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sm200324-Z-VN142-1046Spc. Colton Young, a human resources specialist with the Wisconsin National Guard and a pharmaceutical technician out of Delafield Wis., takes notes while serving on state active duty in support of COVID-19 response efforts in Madison, Wis. on March 24, 2020. More than 300 Wisconsin National Guard troops mobilized to state active duty to fulfill potential missions that could include specimen collection at mobile testing sites, transporting supplies or equipment, logistics support, and additional medical support to communities. Wisconsin National Guard photo by Spc. Emma Anderson

MADISON, Wis. – In the course of two weeks, approximately 350 Wisconsin National Guard Soldiers and Airmen have been activated to be prepared for missions in support of the state’s response to COVID-19. As fear of the unprecedented state of the country has grown, rumors and speculation on the Guard’s role caused waves of uncertainty to ripple across Wisconsin in reflection of this new mobilization. However, the dual mission of the Wisconsin National Guard includes focusing on the safety of the nation as well as the safety of individuals who Soldiers and Airmen call colleagues, neighbors, and friends.

“The National Guard is making a positive impact on the community due to the humanitarian nature of the mission itself,” said Sgt. 1st Class Joshua Steffens, a platoon sergeant with Medford’s 273rd Engineer Company. “Being Guard Soldiers from the state of Wisconsin, we are always ready, and we are always willing. If you think about the two primary missions of the National Guard, there’s the federal mission to defend the Constitution, and then there’s the domestic operation to help the communities from which we come from.”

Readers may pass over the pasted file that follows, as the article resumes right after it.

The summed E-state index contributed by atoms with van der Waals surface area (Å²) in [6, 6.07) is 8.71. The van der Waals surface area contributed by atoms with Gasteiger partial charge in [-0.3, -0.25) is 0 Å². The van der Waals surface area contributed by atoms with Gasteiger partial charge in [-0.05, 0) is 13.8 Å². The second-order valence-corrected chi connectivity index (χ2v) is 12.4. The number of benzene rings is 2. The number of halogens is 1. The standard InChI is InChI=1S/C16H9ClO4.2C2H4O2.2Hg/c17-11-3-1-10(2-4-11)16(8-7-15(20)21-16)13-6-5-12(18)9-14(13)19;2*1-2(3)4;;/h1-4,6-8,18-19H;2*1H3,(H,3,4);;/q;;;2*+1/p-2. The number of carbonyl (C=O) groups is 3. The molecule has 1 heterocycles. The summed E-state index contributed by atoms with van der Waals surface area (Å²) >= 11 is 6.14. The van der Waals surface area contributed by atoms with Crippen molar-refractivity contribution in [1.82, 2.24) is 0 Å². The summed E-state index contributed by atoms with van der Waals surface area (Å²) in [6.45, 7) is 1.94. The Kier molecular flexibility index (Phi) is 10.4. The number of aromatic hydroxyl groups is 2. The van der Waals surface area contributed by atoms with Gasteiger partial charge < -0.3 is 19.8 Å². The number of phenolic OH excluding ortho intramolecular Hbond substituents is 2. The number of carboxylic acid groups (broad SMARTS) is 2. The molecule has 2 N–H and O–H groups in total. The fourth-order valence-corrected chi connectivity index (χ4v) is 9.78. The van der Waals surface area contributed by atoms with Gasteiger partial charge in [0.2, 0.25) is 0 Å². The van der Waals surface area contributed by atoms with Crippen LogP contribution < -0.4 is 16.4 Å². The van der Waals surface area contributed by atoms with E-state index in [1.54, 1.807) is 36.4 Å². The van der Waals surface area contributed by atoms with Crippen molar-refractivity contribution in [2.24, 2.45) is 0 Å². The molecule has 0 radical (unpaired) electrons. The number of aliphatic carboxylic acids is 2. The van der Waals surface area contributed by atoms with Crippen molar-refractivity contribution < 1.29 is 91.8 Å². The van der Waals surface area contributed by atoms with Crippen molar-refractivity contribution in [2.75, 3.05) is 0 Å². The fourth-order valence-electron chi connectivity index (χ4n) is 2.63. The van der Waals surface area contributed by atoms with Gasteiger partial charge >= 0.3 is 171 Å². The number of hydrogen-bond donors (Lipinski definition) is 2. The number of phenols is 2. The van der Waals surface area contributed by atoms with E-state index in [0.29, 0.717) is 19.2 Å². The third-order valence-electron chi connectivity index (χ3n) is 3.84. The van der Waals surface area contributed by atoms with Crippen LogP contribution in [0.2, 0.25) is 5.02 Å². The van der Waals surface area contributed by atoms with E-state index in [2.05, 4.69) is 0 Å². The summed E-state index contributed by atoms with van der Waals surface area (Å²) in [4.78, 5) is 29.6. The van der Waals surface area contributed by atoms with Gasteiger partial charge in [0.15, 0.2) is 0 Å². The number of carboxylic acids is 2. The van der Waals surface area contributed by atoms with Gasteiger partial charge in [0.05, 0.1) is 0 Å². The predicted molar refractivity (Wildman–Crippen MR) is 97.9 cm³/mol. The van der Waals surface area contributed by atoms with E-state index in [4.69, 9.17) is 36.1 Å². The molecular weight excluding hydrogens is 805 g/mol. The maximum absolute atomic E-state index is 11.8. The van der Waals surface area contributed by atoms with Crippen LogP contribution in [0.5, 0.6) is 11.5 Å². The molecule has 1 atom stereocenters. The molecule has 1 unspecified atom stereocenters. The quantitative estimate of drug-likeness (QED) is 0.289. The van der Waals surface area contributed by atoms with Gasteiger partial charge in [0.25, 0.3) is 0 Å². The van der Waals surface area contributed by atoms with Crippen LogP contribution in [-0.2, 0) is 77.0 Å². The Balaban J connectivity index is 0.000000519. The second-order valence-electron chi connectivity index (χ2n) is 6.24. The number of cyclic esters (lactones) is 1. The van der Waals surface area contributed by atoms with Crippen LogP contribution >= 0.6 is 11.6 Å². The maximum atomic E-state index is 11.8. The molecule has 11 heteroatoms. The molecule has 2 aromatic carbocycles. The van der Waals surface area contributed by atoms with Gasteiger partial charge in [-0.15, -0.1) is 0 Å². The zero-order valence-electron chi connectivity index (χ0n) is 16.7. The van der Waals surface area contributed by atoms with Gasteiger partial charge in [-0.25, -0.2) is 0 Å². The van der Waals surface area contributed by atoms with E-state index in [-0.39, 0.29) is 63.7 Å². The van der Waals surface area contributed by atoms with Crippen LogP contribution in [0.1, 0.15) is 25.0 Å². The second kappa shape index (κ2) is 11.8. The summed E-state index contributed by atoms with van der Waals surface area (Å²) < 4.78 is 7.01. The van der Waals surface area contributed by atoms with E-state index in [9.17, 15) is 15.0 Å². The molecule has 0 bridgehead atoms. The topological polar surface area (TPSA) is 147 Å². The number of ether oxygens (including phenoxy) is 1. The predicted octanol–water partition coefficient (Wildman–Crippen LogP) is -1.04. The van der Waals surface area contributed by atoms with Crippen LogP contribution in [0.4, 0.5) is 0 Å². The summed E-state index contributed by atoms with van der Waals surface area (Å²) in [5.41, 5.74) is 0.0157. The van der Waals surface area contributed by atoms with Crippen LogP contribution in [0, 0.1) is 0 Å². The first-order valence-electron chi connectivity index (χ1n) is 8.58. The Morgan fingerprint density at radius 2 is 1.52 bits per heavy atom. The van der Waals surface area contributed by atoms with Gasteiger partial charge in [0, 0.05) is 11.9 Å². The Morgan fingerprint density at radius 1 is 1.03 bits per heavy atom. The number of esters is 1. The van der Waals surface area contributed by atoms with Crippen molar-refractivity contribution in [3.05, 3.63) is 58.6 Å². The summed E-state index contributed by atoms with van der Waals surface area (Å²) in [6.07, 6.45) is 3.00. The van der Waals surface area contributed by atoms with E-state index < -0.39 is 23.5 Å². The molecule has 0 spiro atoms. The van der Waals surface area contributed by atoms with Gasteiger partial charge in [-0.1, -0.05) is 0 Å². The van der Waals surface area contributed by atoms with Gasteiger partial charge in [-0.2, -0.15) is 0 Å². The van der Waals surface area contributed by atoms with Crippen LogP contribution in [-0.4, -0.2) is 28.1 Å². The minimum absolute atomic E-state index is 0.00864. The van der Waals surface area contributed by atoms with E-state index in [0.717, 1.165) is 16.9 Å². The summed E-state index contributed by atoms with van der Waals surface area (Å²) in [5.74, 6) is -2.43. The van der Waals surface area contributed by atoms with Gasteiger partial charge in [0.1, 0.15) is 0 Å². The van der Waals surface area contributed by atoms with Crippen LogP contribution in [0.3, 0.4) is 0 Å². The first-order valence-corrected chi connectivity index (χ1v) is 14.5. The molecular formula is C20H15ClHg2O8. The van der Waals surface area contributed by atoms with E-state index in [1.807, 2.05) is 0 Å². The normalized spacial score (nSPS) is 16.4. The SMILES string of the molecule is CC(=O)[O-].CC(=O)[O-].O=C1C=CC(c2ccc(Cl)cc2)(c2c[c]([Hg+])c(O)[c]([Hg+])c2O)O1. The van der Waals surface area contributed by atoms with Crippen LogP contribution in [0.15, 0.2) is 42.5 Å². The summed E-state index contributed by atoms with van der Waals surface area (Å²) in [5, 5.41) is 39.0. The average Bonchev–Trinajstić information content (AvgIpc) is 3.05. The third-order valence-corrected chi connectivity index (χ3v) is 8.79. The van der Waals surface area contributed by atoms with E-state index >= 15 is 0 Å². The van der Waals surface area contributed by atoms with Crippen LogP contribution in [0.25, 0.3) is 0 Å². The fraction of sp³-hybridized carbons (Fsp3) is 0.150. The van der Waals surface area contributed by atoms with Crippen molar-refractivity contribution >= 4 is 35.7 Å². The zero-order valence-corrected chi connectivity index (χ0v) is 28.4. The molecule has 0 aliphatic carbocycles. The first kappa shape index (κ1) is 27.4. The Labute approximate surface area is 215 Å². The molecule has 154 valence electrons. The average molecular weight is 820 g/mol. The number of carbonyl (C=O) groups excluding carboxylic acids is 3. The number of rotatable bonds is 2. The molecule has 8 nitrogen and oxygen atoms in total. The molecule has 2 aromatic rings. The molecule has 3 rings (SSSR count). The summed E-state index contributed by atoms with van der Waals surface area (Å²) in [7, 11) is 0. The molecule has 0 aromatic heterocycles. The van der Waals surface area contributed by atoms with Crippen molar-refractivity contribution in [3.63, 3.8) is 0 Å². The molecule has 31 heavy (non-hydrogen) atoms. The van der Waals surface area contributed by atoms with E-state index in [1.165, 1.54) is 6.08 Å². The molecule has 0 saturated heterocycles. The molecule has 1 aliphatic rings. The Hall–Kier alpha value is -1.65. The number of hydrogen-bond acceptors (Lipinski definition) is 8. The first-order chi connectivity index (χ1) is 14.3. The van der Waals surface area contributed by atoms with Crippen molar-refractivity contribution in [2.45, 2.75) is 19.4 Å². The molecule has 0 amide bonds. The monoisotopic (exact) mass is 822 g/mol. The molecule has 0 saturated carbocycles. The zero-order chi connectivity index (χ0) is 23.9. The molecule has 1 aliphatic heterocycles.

sm200325-Z-VN142-1056 Sgt. Michelle Baum, a combat medic with the 135th Area Support Medical Company and a TSA employee at Dane County Regional Airport, ground guides a Chemical Biological Protective Shelter M8E1 Light Medium Tactical Vehicle while preparing for potential COVID-19 response missions in Waukesha, Wis. on March 25, 2020. More than 300 Wisconsin National Guard troops mobilized to state active duty to fulfill potential missions that could include specimen collection at mobile testing sites, transporting supplies or equipment, logistics support, and additional medical support to communities. Wisconsin National Guard photo by Spc. Emma Anderson

Members of the Wisconsin National Guard live in every county in Wisconsin and stand ready to serve at home. This unique aspect of the National Guard makes it an ideal and ready resource to assist throughout the state during an emergency.

Spc. Blanca Blanco, a combat medic with the 135th Medical Company out of Waukesha, expounds on how the National Guard is simply supporting the local community. 

200330-Z-VN142-1117 Pfc. Jared Logsdon, a combat medic serving on state active duty as part of COVID-19 response efforts, serves food at Volk Field Air National Guard Base on March 30, 2020. More than 300 Wisconsin National Guard troops mobilized to state active duty to fulfill potential missions that could include specimen collection at mobile testing sites, transporting supplies or equipment, logistics support, and additional medical support to communities. Wisconsin National Guard photo by Spc. Emma Anderson